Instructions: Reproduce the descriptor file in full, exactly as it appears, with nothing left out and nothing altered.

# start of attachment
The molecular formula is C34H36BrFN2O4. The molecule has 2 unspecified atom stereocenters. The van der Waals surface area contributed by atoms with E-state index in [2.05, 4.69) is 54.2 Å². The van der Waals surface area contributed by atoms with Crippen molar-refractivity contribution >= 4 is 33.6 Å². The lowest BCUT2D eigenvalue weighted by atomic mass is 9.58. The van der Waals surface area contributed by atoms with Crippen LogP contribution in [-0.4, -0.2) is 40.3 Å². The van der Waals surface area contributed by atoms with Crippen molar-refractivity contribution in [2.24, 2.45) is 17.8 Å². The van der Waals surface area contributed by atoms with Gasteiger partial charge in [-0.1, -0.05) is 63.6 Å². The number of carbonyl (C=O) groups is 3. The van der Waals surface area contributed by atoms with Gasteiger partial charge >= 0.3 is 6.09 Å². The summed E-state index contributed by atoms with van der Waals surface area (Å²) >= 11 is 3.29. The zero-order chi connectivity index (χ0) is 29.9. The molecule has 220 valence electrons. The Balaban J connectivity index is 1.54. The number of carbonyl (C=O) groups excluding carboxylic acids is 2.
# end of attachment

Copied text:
The molecular formula is C34H36BrFN2O4. The molecule has 2 unspecified atom stereocenters. The van der Waals surface area contributed by atoms with E-state index in [2.05, 4.69) is 54.2 Å². The van der Waals surface area contributed by atoms with Crippen molar-refractivity contribution >= 4 is 33.6 Å². The lowest BCUT2D eigenvalue weighted by atomic mass is 9.58. The van der Waals surface area contributed by atoms with Crippen LogP contribution in [-0.4, -0.2) is 40.3 Å². The van der Waals surface area contributed by atoms with Crippen molar-refractivity contribution in [2.24, 2.45) is 17.8 Å². The van der Waals surface area contributed by atoms with Gasteiger partial charge in [-0.1, -0.05) is 63.6 Å². The number of carbonyl (C=O) groups is 3. The van der Waals surface area contributed by atoms with Gasteiger partial charge >= 0.3 is 6.09 Å². The summed E-state index contributed by atoms with van der Waals surface area (Å²) >= 11 is 3.29. The zero-order chi connectivity index (χ0) is 29.9. The molecule has 220 valence electrons. The Balaban J connectivity index is 1.54. The number of carbonyl (C=O) groups excluding carboxylic acids is 2.